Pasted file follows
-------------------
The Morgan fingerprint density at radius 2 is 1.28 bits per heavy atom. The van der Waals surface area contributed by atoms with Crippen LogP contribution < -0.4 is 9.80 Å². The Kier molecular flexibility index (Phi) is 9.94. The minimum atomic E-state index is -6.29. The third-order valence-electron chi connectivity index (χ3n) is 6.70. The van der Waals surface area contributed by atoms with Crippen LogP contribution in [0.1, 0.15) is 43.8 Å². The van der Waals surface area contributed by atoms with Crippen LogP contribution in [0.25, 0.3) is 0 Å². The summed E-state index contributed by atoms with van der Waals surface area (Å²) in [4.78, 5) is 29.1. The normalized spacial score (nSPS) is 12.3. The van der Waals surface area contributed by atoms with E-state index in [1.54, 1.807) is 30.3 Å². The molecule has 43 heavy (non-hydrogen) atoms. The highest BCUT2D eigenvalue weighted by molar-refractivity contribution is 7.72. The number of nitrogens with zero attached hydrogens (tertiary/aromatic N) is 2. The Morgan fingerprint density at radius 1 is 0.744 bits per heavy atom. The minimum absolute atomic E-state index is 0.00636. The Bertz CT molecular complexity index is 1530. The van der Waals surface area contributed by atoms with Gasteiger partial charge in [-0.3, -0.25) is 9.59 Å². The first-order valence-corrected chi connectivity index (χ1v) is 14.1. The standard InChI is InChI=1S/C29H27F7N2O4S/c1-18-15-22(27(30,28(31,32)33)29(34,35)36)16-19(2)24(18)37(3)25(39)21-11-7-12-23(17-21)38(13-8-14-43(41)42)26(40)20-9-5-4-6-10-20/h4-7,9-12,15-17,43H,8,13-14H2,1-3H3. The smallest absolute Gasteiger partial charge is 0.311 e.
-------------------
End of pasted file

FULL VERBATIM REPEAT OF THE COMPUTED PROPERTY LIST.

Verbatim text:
The Morgan fingerprint density at radius 2 is 1.28 bits per heavy atom. The van der Waals surface area contributed by atoms with Crippen LogP contribution < -0.4 is 9.80 Å². The Kier molecular flexibility index (Phi) is 9.94. The minimum atomic E-state index is -6.29. The third-order valence-electron chi connectivity index (χ3n) is 6.70. The van der Waals surface area contributed by atoms with Crippen LogP contribution in [0.1, 0.15) is 43.8 Å². The van der Waals surface area contributed by atoms with Crippen LogP contribution in [0.25, 0.3) is 0 Å². The summed E-state index contributed by atoms with van der Waals surface area (Å²) in [4.78, 5) is 29.1. The normalized spacial score (nSPS) is 12.3. The van der Waals surface area contributed by atoms with E-state index in [1.54, 1.807) is 30.3 Å². The molecule has 43 heavy (non-hydrogen) atoms. The highest BCUT2D eigenvalue weighted by molar-refractivity contribution is 7.72. The number of nitrogens with zero attached hydrogens (tertiary/aromatic N) is 2. The Morgan fingerprint density at radius 1 is 0.744 bits per heavy atom. The minimum absolute atomic E-state index is 0.00636. The Bertz CT molecular complexity index is 1530. The van der Waals surface area contributed by atoms with Gasteiger partial charge in [-0.3, -0.25) is 9.59 Å². The first-order valence-corrected chi connectivity index (χ1v) is 14.1. The standard InChI is InChI=1S/C29H27F7N2O4S/c1-18-15-22(27(30,28(31,32)33)29(34,35)36)16-19(2)24(18)37(3)25(39)21-11-7-12-23(17-21)38(13-8-14-43(41)42)26(40)20-9-5-4-6-10-20/h4-7,9-12,15-17,43H,8,13-14H2,1-3H3. The smallest absolute Gasteiger partial charge is 0.311 e.